Deutsche Telekom’s Obermann to Lead Cable Operator Ziggo
Deutsche Telekom AG (DTE) Chief Executive Officer Rene Obermann, who is stepping down at the end of this year, will join Dutch cable operator Ziggo NV (ZIGGO) as the German phone company seeks to complete a merger of its U.S. wireless unit with MetroPCS Communications Inc.
Obermann will take over in January 2014 from CEO Bernard Dijkhuizen, who is set to retire, Utrecht, Netherlands-based Ziggo said yesterday. The 49-year-old will stick with a plan to stay on as CEO this year as he hands over responsibilities to his successor, Chief Financial Officer Timotheus Hoettges, said Deutsche Telekom spokesman Philipp Schindera.
The German carrier is going through the leadership transition as an agreed merger of its T-Mobile unit in the U.S. with MetroPCS faces opposition from some MetroPCS shareholders. Deutsche Telekom has increased spending to win over phone customers in Europe and the U.S., leading to a fourth-quarter profit before some items that trailed analysts’ estimates.
“This opportunity fulfills my strong wish as an entrepreneur to move closer to the operation activities and to be involved in a fast changing world of offering products and services in media and entertainment,” Obermann said in a statement of his appointment at Ziggo.
Obermann has been wrestling with cable companies such as Kabel Deutschland Holding AG (KD8) in Germany and trying to persuade regulators to limit their grip on local markets. Bonn-based Deutsche Telekom is open to cooperation with fixed-line carriers in European markets -- such as the Netherlands -- where it offers only wireless services, Claudia Nemat, who oversees the German company’s businesses in the region, said last week in Barcelona.
Obermann’s appointment will be on the agenda of Ziggo’s April 18 shareholder meeting.
Ziggo shares fell 1.4 percent to 26.30 euros at 2:41 p.m. in Amsterdam. The stock has jumped 42 percent since the company’s initial public offering in March 2012. Ziggo, whose biggest shareholders are Warburg Pincus LLC and Cinven Ltd., has a market value of 5.3 billion euros ($6.9 billion). Deutsche Telekom dropped 0.8 percent on the Frankfurt exchange.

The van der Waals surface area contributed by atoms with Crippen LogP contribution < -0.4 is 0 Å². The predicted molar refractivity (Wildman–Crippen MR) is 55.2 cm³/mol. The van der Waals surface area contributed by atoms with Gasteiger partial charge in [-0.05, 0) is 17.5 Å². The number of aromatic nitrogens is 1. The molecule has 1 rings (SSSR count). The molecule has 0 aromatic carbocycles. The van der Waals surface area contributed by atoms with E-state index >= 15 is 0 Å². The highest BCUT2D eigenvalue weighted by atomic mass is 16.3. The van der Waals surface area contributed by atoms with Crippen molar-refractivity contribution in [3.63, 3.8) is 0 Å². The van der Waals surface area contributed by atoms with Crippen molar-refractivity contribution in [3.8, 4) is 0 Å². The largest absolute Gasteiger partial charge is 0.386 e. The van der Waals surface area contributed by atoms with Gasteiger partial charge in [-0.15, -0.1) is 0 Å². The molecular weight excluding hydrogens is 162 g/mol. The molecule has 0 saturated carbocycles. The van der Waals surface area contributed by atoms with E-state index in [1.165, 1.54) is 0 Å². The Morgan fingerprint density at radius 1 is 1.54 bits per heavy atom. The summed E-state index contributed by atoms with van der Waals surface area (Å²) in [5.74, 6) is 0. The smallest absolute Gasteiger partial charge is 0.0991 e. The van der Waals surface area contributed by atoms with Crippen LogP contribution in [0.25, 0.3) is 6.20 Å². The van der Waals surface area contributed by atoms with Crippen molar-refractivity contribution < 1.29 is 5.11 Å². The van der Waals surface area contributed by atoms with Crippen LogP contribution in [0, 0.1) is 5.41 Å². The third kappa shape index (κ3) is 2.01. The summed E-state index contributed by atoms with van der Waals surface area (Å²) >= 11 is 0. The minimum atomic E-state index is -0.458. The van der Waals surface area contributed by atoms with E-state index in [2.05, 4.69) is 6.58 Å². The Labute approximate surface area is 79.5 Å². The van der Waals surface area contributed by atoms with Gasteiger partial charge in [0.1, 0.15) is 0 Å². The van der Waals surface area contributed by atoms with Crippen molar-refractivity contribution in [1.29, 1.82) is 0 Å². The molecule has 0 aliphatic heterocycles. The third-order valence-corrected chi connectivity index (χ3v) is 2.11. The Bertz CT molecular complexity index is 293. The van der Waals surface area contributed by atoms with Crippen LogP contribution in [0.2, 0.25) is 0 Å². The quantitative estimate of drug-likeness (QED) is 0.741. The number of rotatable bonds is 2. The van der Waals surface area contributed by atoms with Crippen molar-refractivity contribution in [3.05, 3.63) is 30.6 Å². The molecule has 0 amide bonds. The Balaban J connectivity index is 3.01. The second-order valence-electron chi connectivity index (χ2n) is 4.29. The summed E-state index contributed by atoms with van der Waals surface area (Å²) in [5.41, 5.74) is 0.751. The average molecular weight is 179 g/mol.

Europe’s cable assets have become more attractive this year, with billionaire John Malone’s Liberty Global Inc. (LBTYA) agreeing to acquire Virgin Media Inc. (VMED) in the U.K. for $16 billion last month. Neil Berkett, the Virgin Media CEO who is stepping down after the transaction, stands to get as much as $85 million, a person familiar with the situation has said.
Ziggo, with 2.9 million TV customers at the end of last year, didn’t take part in an auction for wireless spectrum for high-speed mobile-phone services in December. Royal KPN NV, Vodafone, Deutsche Telekom’s T-Mobile unit and Tele 2 AB paid 3.8 billion euros in total. Ziggo, in a joint-venture with Liberty Global’s UPC unit, considered the price too high and now plans to expand its mobile offering using some spectrum it acquired in 2010.
“We believe it is positive that Ziggo announces so early in the year who will replace Bernard Dijkhuizen as CEO as this avoids potential succession problems,” Emmanuel Carlier, a Brussels-based analyst at ING Groep NV, wrote in a note. “It is good that Obermann has experience in fixed and mobile services as Ziggo intends to launch a mobile product, which could become one of its most important growth drivers.”
Still, Ziggo’s 2012 revenue of 1.5 billion euros compares with more than 58 billion euros at Deutsche Telekom, Germany’s largest phone company. Obermann, in explaining to directors his resignation in December, cited frustration with efforts to persuade regulators to rethink rules that govern a shrinking industry, a person familiar with the matter said at the time.
Telecommunications stocks were the worst-performing industry group in the Stoxx Europe 600 Index last year. The subindex has gained 3.5 percent this year through yesterday. Virgin Media jumped 40 percent in the same period, while Kabel Deutschland is was 21 percent.
Obermann has said that he wanted to return to the “engine room.” His career began when he co-founded ABC Telekom, a retailer of answering and fax machines, as a 23-year-old student at the University of Muenster in Germany. He ran the company from his apartment and later rented a 60-square-meter office with a double garage.
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